Russian Duma chair calls to recognize Donbas independence from Ukraine

The region in south-eastern Ukraine has seen increasing unrest since 2014.

Ukrainian soldiers fire artillery during the conflict in Donbas (photo credit: REUTERS)
Ukrainian soldiers fire artillery during the conflict in Donbas
(photo credit: REUTERS)

Vyacheslav Volodin, chairman of the State Duma, the lower chamber in the Federal Assembly of Russia, called for a discussion in the parliamentary body on recognizing the independence of the Donbas region and its separation from Ukraine, Maariv reported.

Donbas is a region in south-eastern Ukraine located next to the Russian border that has seen increasing unrest since the Ukrainian revolution in February 2014. Following a series of violent protests in the Ukrainian capital of Kyiv, elected president Viktor Yanukovych was ousted from his position and the Ukrainian government overthrown.

It is alleged that Russian operatives have been working to gain control of the region since 2014 by attempting to sow further unrest under the guise of fighting for sovereignty for ethnic Russians in the region. While ethnic Russians are the largest minority in Donbas, its population is predominantly Ukrainian.

A Ukraine Donbass volunteer cleans his rifle, Summer 2017. (credit: SETH J. FRANTZMAN)A Ukraine Donbass volunteer cleans his rifle, Summer 2017. (credit: SETH J. FRANTZMAN)

It is estimated that to date over 13,000 people have been killed as a result of the ongoing conflict. 

Russia's parliament will hold consultations next week on an idea to appeal to President Vladimir Putin to recognize two pro-Russian breakaway regions in eastern Ukraine as independent states, the chamber's speaker said on Friday.

Vyacheslav Volodin, the speaker of the State Duma, the lower house of parliament, made the announcement ahead of talks in Geneva later on Friday between Russia's top diplomat and US Secretary of State Antony Blinken to discuss soaring tensions over Ukraine.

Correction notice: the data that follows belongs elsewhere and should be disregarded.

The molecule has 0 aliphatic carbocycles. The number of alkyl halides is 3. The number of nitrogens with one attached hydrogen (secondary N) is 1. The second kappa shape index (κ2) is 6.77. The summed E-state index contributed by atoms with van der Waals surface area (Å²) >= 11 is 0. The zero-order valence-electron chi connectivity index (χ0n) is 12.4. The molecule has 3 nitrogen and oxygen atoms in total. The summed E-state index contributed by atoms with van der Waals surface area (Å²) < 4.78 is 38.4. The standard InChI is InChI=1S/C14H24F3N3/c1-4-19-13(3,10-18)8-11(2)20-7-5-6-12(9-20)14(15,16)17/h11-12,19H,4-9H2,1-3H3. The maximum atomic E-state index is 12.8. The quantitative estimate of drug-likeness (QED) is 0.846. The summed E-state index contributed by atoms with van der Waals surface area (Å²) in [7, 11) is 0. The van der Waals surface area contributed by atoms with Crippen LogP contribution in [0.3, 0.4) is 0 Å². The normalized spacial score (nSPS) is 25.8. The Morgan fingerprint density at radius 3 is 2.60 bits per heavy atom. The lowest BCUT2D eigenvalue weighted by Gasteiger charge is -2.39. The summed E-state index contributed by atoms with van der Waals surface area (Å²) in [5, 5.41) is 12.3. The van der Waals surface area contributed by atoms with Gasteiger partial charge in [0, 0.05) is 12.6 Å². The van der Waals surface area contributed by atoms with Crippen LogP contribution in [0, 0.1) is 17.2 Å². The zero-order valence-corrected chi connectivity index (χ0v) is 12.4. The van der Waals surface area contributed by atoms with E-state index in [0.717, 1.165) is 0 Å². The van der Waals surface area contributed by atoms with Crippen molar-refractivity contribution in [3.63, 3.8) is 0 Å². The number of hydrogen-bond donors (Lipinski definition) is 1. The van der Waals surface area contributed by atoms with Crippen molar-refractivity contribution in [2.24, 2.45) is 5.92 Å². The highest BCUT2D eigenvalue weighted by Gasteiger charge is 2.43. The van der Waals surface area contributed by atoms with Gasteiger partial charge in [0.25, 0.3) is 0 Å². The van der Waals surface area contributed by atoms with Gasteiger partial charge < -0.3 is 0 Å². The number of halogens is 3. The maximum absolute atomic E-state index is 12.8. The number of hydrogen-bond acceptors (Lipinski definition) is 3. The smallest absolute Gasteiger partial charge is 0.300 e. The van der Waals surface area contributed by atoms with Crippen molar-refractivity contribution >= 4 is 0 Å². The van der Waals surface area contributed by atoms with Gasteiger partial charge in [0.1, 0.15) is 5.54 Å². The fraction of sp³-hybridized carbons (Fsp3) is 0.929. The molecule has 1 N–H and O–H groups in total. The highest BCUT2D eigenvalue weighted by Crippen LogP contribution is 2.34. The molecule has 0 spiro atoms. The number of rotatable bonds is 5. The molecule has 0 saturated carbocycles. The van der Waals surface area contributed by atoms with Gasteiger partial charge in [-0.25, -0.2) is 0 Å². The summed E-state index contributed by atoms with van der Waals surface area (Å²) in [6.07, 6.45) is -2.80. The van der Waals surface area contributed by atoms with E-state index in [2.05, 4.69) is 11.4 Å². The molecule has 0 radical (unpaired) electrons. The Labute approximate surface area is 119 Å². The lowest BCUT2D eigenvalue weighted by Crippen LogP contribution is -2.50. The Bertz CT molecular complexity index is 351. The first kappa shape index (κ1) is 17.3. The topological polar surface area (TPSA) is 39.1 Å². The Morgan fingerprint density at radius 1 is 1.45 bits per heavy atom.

A Russian troop build-up near Ukraine has stirred worries among Western countries that a war could break out between the former Soviet neighbors, whose ties have been fraught since the annexation of Crimea by Moscow and the start of a Russia-backed insurgency in eastern Ukraine in 2014.

Formally recognizing the self-proclaimed Donetsk People's Republic and the Luhansk People's Republic in Donbas, eastern Ukraine, is seen as one potential step Putin could take if he fails to secure security guarantees he is seeking from the West.

Volodin, in a statement posted to his account on the Telegram messenger service, said a decision had been taken to further examine a draft parliamentary resolution submitted on Wednesday by 11 lawmakers -- including Communist Party leader Gennady Zyuganov -- which said that Russia needed to officially recognize the two regions as independent to safeguard their residents from external threats.

Volodin said that the ruling pro-Putin United Russia party was worried about the security of Russians living in the two breakaway areas. Moscow has handed out over 600,000 Russian passports to residents since 2014.

"The question submitted for our examination is a very serious and responsible one," said Volodin.

He said it would therefore be right for it to be discussed next week among the leaders of the main parties represented in parliament and then by the Duma's ruling council which decides on the chamber's timetable and workload.

"We see that (Ukrainian) President Zelenskiy is ignoring the Minsk (peace) agreements. NATO wants to occupy Ukraine. Both things can result in tragedy. We must not let this happen," said Volodin.

Zelenskiy has repeatedly said he is open to talks with Russia, while Western leaders have made clear there is no near-term prospect of Ukraine joining NATO.